As COVID-19, the ensuing economic crisis, and recent calls for racial justice show, the cost of complacency toward matters of equity is reaching an inflection point. With statistics that show that both those making the decisions and those receiving the benefits are overwhelmingly white and male, the VC industry clearly has a diversity problem that needs to be addressed from top to bottom. In this episode of Fintech Insider: Insights, Simon Tayor is joined by some great guests to dive into the topic: Jillian Williams - Investment Principal at Anthemis & Head of BLCK VC NYC David Mott - Chair of the Venture Capital Committee at the British Private Equity and Venture Capital Association & Co-Founder of Oxford Capital Jennifer Neundorfer -  Co-Founder & General Partner at January Ventures This podcast is brought to you by Jack Henry Digital (https://hubs.ly/H0w__kt0) the pioneer and creator of personal digital banking that helps community financial institutions strategically differentiate their digital offerings from those of MegaBanks, BigTechs and FinTechs. This podcast is also brought to you by Mitek (https://bit.ly/3bAy2HL)(NASDAQ: MITK). Mitek is a global leader in mobile capture and digital identity verification solutions built on the latest advancements in computer vision, artificial intelligence and machine learning. Mitek’s identity verification solutions enable an enterprise to verify a user’s identity during a digital transaction, which assists businesses operating in highly regulated markets to reduce financial risk and meet regulatory requirements while increasing revenue from digital channels. Financial services, marketplaces and other organizations around the world use Mitek to reduce friction creating the digital experiences their customers expect. Mobile Deposit® and Mobile Verify® are used by millions of consumers for check deposit, new account opening and more. The company is based in San Diego with offices in New York, London, Amsterdam, Barcelona, Paris and St Petersburg. Learn more at www.miteksystems.com. Banking as a Service is deconstructing the banking stack. It's enabling brands to embed finance more easily, and to tailor financial products to specific customer needs. This is presenting new opportunities for specialised providers and offers banks extra revenue streams. Download our report for a comprehensive, no BS view of what Banking as a Service is and what it means for the industry. Head to bit.ly/bankingasaservice (https://bit.ly/bankingasaservice). Fintech Insider by 11:FS is a podcast dedicated to all things fintech, banking, technology and financial services. Hosted by a rotation of 11:FS experts including David Brear, Simon Taylor, Jason Bates and Sarah Kocianski and joined by a range of brilliant guests, we cover the latest global news, bring you interviews from industry experts or take a deep dive into subject matters such as APIs, AI or digital banking. If you enjoyed this episode, don't forget to subscribe and please leave a review Follow us on Twitter: www.twitter.com/fintechinsiders where you can ask the hosts questions, alternatively email podcasts@11fs.com! Special Guests: David Mott, Jennifer Neundorfer , and Jillian Williams .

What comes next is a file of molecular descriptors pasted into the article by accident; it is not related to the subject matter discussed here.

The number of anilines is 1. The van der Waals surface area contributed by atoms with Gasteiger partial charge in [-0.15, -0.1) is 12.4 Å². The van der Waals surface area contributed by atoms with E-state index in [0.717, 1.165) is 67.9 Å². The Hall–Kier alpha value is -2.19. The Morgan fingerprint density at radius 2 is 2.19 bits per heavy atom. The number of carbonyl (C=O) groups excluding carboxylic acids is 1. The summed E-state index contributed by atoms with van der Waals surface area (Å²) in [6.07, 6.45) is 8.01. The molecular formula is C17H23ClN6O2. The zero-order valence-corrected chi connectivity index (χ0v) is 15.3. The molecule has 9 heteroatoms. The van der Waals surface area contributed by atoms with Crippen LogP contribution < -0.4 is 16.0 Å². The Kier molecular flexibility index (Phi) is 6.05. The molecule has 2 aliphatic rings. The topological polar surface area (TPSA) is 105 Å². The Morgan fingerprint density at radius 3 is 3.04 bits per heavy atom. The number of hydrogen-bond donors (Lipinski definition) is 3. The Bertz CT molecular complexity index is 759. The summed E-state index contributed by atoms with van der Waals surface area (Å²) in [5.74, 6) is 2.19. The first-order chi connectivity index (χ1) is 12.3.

48 min
Acquired
Acquired
Ben Gilbert and David Rosenthal
Bitcoin